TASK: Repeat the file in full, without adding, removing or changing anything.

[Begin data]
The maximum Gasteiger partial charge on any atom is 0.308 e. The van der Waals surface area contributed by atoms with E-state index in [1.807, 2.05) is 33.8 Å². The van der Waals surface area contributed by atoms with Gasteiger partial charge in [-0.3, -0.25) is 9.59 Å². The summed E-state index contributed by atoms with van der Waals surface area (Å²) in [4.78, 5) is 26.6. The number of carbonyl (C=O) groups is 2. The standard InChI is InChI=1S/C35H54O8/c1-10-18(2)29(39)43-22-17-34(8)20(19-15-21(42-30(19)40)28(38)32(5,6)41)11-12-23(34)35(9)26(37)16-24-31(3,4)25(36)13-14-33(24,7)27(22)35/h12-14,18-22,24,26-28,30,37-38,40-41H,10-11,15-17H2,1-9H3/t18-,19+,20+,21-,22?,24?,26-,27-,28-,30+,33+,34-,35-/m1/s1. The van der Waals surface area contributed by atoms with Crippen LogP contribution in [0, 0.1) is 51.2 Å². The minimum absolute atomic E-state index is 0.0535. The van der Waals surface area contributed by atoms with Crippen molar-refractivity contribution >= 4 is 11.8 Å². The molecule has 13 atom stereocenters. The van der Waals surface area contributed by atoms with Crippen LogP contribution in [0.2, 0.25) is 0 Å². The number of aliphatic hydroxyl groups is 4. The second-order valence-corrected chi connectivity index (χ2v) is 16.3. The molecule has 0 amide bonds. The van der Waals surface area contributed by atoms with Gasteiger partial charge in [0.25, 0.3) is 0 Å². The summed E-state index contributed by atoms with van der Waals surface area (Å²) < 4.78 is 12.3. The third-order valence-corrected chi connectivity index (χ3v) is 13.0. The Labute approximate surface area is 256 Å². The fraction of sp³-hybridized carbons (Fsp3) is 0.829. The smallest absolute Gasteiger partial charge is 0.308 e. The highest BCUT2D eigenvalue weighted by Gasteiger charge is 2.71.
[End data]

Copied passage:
The maximum Gasteiger partial charge on any atom is 0.308 e. The van der Waals surface area contributed by atoms with E-state index in [1.807, 2.05) is 33.8 Å². The van der Waals surface area contributed by atoms with Gasteiger partial charge in [-0.3, -0.25) is 9.59 Å². The summed E-state index contributed by atoms with van der Waals surface area (Å²) in [4.78, 5) is 26.6. The number of carbonyl (C=O) groups is 2. The standard InChI is InChI=1S/C35H54O8/c1-10-18(2)29(39)43-22-17-34(8)20(19-15-21(42-30(19)40)28(38)32(5,6)41)11-12-23(34)35(9)26(37)16-24-31(3,4)25(36)13-14-33(24,7)27(22)35/h12-14,18-22,24,26-28,30,37-38,40-41H,10-11,15-17H2,1-9H3/t18-,19+,20+,21-,22?,24?,26-,27-,28-,30+,33+,34-,35-/m1/s1. The van der Waals surface area contributed by atoms with Crippen LogP contribution in [0, 0.1) is 51.2 Å². The minimum absolute atomic E-state index is 0.0535. The van der Waals surface area contributed by atoms with Crippen molar-refractivity contribution >= 4 is 11.8 Å². The molecule has 13 atom stereocenters. The van der Waals surface area contributed by atoms with Crippen LogP contribution in [0.2, 0.25) is 0 Å². The number of aliphatic hydroxyl groups is 4. The second-order valence-corrected chi connectivity index (χ2v) is 16.3. The molecule has 0 amide bonds. The van der Waals surface area contributed by atoms with Gasteiger partial charge in [0.25, 0.3) is 0 Å². The summed E-state index contributed by atoms with van der Waals surface area (Å²) < 4.78 is 12.3. The third-order valence-corrected chi connectivity index (χ3v) is 13.0. The Labute approximate surface area is 256 Å². The fraction of sp³-hybridized carbons (Fsp3) is 0.829. The smallest absolute Gasteiger partial charge is 0.308 e. The highest BCUT2D eigenvalue weighted by Gasteiger charge is 2.71.